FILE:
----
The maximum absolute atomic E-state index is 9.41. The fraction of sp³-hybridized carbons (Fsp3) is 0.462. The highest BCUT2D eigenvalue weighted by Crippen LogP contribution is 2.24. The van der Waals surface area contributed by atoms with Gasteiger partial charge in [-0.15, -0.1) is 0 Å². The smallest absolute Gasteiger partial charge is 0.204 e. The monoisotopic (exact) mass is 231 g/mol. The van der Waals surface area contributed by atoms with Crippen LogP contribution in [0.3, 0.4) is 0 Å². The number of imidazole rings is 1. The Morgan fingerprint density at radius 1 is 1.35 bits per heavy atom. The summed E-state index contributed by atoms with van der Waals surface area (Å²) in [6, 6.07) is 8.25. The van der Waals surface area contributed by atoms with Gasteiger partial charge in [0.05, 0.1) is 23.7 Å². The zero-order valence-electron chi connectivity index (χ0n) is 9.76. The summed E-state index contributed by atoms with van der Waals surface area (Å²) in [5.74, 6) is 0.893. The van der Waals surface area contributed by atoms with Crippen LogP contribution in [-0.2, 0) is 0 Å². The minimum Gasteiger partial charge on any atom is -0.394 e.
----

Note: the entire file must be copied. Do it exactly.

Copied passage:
The maximum absolute atomic E-state index is 9.41. The fraction of sp³-hybridized carbons (Fsp3) is 0.462. The highest BCUT2D eigenvalue weighted by Crippen LogP contribution is 2.24. The van der Waals surface area contributed by atoms with Gasteiger partial charge in [-0.15, -0.1) is 0 Å². The smallest absolute Gasteiger partial charge is 0.204 e. The monoisotopic (exact) mass is 231 g/mol. The van der Waals surface area contributed by atoms with Crippen LogP contribution in [0.3, 0.4) is 0 Å². The number of imidazole rings is 1. The Morgan fingerprint density at radius 1 is 1.35 bits per heavy atom. The summed E-state index contributed by atoms with van der Waals surface area (Å²) in [6, 6.07) is 8.25. The van der Waals surface area contributed by atoms with Gasteiger partial charge in [0.05, 0.1) is 23.7 Å². The zero-order valence-electron chi connectivity index (χ0n) is 9.76. The summed E-state index contributed by atoms with van der Waals surface area (Å²) in [5.74, 6) is 0.893. The van der Waals surface area contributed by atoms with Crippen LogP contribution in [-0.2, 0) is 0 Å². The minimum Gasteiger partial charge on any atom is -0.394 e.